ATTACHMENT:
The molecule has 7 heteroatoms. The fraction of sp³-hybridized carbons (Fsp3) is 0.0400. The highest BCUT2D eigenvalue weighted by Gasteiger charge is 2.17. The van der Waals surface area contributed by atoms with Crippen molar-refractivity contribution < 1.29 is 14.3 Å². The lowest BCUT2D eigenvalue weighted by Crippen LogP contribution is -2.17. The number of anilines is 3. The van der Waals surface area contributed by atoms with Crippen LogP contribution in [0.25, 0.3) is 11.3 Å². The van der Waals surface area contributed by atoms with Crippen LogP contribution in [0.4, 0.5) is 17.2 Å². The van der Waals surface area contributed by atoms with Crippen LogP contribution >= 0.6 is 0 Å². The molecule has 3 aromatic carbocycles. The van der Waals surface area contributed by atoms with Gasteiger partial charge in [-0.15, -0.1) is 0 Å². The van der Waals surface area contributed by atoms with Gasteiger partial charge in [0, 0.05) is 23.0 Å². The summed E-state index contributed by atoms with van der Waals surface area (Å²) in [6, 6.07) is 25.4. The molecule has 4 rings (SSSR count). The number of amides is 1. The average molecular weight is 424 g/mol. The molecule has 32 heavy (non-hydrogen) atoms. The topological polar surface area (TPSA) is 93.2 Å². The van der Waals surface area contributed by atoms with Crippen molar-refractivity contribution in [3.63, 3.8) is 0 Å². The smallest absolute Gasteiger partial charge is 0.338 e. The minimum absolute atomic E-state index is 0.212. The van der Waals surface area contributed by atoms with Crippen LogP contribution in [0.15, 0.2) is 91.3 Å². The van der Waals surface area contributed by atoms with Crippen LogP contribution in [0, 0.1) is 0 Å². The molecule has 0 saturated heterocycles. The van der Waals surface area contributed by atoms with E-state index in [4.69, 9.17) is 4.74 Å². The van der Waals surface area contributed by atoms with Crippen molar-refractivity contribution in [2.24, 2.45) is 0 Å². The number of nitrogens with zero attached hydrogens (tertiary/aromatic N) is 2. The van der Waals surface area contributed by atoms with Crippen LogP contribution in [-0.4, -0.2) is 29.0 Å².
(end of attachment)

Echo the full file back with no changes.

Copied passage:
The molecule has 7 heteroatoms. The fraction of sp³-hybridized carbons (Fsp3) is 0.0400. The highest BCUT2D eigenvalue weighted by Gasteiger charge is 2.17. The van der Waals surface area contributed by atoms with Crippen molar-refractivity contribution < 1.29 is 14.3 Å². The lowest BCUT2D eigenvalue weighted by Crippen LogP contribution is -2.17. The number of anilines is 3. The van der Waals surface area contributed by atoms with Crippen LogP contribution in [0.25, 0.3) is 11.3 Å². The van der Waals surface area contributed by atoms with Crippen LogP contribution in [0.4, 0.5) is 17.2 Å². The van der Waals surface area contributed by atoms with Crippen LogP contribution >= 0.6 is 0 Å². The molecule has 3 aromatic carbocycles. The van der Waals surface area contributed by atoms with Gasteiger partial charge in [-0.15, -0.1) is 0 Å². The van der Waals surface area contributed by atoms with Gasteiger partial charge in [0, 0.05) is 23.0 Å². The summed E-state index contributed by atoms with van der Waals surface area (Å²) in [6, 6.07) is 25.4. The molecule has 4 rings (SSSR count). The number of amides is 1. The average molecular weight is 424 g/mol. The molecule has 32 heavy (non-hydrogen) atoms. The topological polar surface area (TPSA) is 93.2 Å². The van der Waals surface area contributed by atoms with Crippen molar-refractivity contribution in [3.63, 3.8) is 0 Å². The smallest absolute Gasteiger partial charge is 0.338 e. The minimum absolute atomic E-state index is 0.212. The van der Waals surface area contributed by atoms with Crippen LogP contribution in [0.15, 0.2) is 91.3 Å². The van der Waals surface area contributed by atoms with Crippen LogP contribution in [0, 0.1) is 0 Å². The molecule has 0 saturated heterocycles. The van der Waals surface area contributed by atoms with E-state index in [4.69, 9.17) is 4.74 Å². The van der Waals surface area contributed by atoms with Crippen molar-refractivity contribution in [2.24, 2.45) is 0 Å². The number of nitrogens with zero attached hydrogens (tertiary/aromatic N) is 2. The van der Waals surface area contributed by atoms with Crippen LogP contribution in [-0.4, -0.2) is 29.0 Å².